The Criminality of Earliest Christianity

Until the spread of Christianity, the Roman government held a remarkably tolerant and inclusive range of policies regarding ancient religious practice and assembly. Indeed, these pluralistic attitudes survived from the late Republic only to broaden and further solidify in the early Empire under Julius Caesar and Augustus in the first century B.C.E. Such strategies helped to maintain governance over Rome’s far-flung, expanding empire, particularly in the Greek East. The oriental cults of Cybele, Isis, and Osirus, for instance, enjoyed considerable state-sanction and embrace, despite mos maiorum and foreign competition with the politically established Roman pantheon. Albeit, considerable senatorial restrictions followed the youthful rise of Bacchanal nighttime assemblies, particularly with the licentiousness and various crimes associated with such gatherings. 

The Savage Superstition

Even ongoing aggravation from the Jews, particularly in Jerusalem, but also in the urban centers, indeed even in Rome itself, did not prove sufficient provocation for the Roman government to outlaw the religion. Exemptions and concessions were made along the way, allowing the Jews to practice their codes, sabbath, and exclusive monotheistic devotion. The most famous of senators, Cicero, however, encapsulates the general assessment by learned Romans, describing early Judaism as a barbara superstitio (Flacc. 67). The Oxford Latin Dictionary confirms the connotative and denotative sense of the term superstitio as that which is characterized by “an attitude of irrational credulity,” a pejorative term precisely equivalent to the modern English “superstition.”

Christians as the Romans First Saw Them

As Roman provincial governor of Bythinia-Pontus (Asia Minor) in the early second century, Pliny the Younger routinely corresponded with the emperor Trajan. In one letter to the princeps (Epist. 10.96; c. 111 C.E.), Pliny described trouble arising from the spread of Christianity in his province, resulting in many punished and some even executed for their crime. And just what had been their crime? “None other than misguided and excessive superstition.” (Nihil aliud inveni quam superstitionem pravam et immodicam.) Even for broad-minded Roman sensibilities, the whimsical layer-cake of irrational early Christian myth-production was too extensive and over the top.  The Christian West has traditionally foisted stereotypes of the Roman government, particularly the emperors, but also the ruling aristocracy, as a maniacally perverse lot and early Christian incarceration and execution as arising out of a deep streak of nigh-demonic madness. They, the rulers, were the irrational ones; how else could they have incarcerated, tortured, and executed the original leaders and devotees of the way?

About 5 years after Pliny’s letter, the famous Roman historian Tacitus applied the same term in his description of the Christian movement (Annals 15.44). They were, by his candid familiarity, given to exitiabilis superstitio (damaging superstition). As I unpack in my most recent published article, you see, early Christian mythology constituted a belief system. By that I mean, a fideist embrace of tall tales and a non-evidentialist (mythopoetic) alternative framework of reality. Unlike how modern apologists attempt to pass off the religion, early Christian narratives and apologies conspicuously lacked any attempt at compelling historiological argumentation, no authentication of Gospel accounts, no epistemological representation of their mythology as defensible “knowledge.” From the beginning, they offered πίστις (“faith”) as the psychological gateway into their alternative reality, drawn up on a textual storyboard, not discovered in objective ontological reality itself, despite the historicizing tropes encrusting their sacred legends. The Roman government, as in their handling of traveling sorcerers, goetic soothsayers, and itinerant frauds and charlatans, did not take lightly to the exploitation and degradation of their citizenry.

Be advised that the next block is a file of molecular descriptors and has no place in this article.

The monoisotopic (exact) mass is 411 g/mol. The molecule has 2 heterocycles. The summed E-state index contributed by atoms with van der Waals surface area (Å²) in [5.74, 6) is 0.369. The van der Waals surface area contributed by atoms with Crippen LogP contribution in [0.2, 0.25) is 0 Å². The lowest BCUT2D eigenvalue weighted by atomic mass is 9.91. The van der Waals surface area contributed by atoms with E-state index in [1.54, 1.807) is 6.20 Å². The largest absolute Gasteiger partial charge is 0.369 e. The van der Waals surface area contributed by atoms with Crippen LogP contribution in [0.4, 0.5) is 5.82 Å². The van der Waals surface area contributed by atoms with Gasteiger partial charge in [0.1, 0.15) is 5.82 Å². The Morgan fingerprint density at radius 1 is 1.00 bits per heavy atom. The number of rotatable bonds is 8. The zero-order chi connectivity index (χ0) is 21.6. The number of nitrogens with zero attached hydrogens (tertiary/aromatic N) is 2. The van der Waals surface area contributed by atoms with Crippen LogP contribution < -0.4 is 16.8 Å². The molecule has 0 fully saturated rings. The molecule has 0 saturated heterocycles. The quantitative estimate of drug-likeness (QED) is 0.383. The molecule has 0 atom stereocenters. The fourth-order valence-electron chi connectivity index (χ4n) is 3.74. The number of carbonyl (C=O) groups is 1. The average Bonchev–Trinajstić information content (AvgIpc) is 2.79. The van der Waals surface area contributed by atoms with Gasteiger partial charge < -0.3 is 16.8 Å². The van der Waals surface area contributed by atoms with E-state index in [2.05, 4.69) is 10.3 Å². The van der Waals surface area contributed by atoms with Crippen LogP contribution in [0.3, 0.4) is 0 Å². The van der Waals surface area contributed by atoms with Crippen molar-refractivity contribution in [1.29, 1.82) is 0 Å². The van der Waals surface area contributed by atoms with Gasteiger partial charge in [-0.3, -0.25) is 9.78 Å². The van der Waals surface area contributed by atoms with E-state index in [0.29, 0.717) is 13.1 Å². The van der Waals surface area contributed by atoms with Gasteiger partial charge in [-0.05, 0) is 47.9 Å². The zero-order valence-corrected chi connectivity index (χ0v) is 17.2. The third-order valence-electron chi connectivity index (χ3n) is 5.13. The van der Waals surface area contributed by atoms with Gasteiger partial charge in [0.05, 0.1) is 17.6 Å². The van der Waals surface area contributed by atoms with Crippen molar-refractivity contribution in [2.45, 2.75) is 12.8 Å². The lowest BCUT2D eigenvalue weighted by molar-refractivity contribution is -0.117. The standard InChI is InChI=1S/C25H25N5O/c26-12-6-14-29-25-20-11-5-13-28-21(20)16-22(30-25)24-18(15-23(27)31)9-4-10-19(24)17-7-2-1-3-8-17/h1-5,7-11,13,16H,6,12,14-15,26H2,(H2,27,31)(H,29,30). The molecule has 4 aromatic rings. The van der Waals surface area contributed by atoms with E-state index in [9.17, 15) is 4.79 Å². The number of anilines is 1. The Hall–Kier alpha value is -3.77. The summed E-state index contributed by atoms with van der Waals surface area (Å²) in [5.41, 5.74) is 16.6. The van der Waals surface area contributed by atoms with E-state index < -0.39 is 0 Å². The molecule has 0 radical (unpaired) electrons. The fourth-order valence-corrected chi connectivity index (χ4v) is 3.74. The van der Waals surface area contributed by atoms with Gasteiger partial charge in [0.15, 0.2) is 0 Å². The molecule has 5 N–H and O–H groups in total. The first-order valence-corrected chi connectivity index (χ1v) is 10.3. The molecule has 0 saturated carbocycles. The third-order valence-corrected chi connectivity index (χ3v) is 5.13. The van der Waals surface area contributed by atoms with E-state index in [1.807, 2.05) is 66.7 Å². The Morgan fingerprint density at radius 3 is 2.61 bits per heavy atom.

Curing the Disease

Even for the Romans, a people steeped in their own varied traditions of cultic practice and pietas, the explosion of earliest Christian myth-pedaling was perceived as mentally and socially destructive and altogether intolerable (cf. Lucian’s Alexander Mantis as one “deserving to be torn apart by foxes and apes in the arena”). In the final analysis, their judgment was correct, even if their sentencing and approach proved at times excessive and ultimately ineffective in ending the viral spread of superstitio in the course of Western civilization (cf. Tacitus, Annals 15.44). The vaccine today, following the tradition of ancient critics such as Celsus and Lucian, must be our persistent example of applied social standards of rational evidentialism. As in ancient times, conversion does not arise out of long critical study in history, philosophy, and culture; giving one’s “life to Jesus” happens during guitar sing-alongs and crowded emotional evangelistic ploys, that is, “belief” as a conscious act of mental indulgence, despite insufficient and conflicting evidence.
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Dr. Miller, author of Resurrection and Reception in Early Christianity (Routledge, 2015), is a humanistic critic of contemporary religion and a trans-disciplinary research scholar exploring the cultural and literary nexus between classical antiquity and the social origins of earliest Christianity. His published work focuses on the mythological roots of the New Testament Gospel portraitures of Jesus, the sacralized founding emblem of the Christian religion.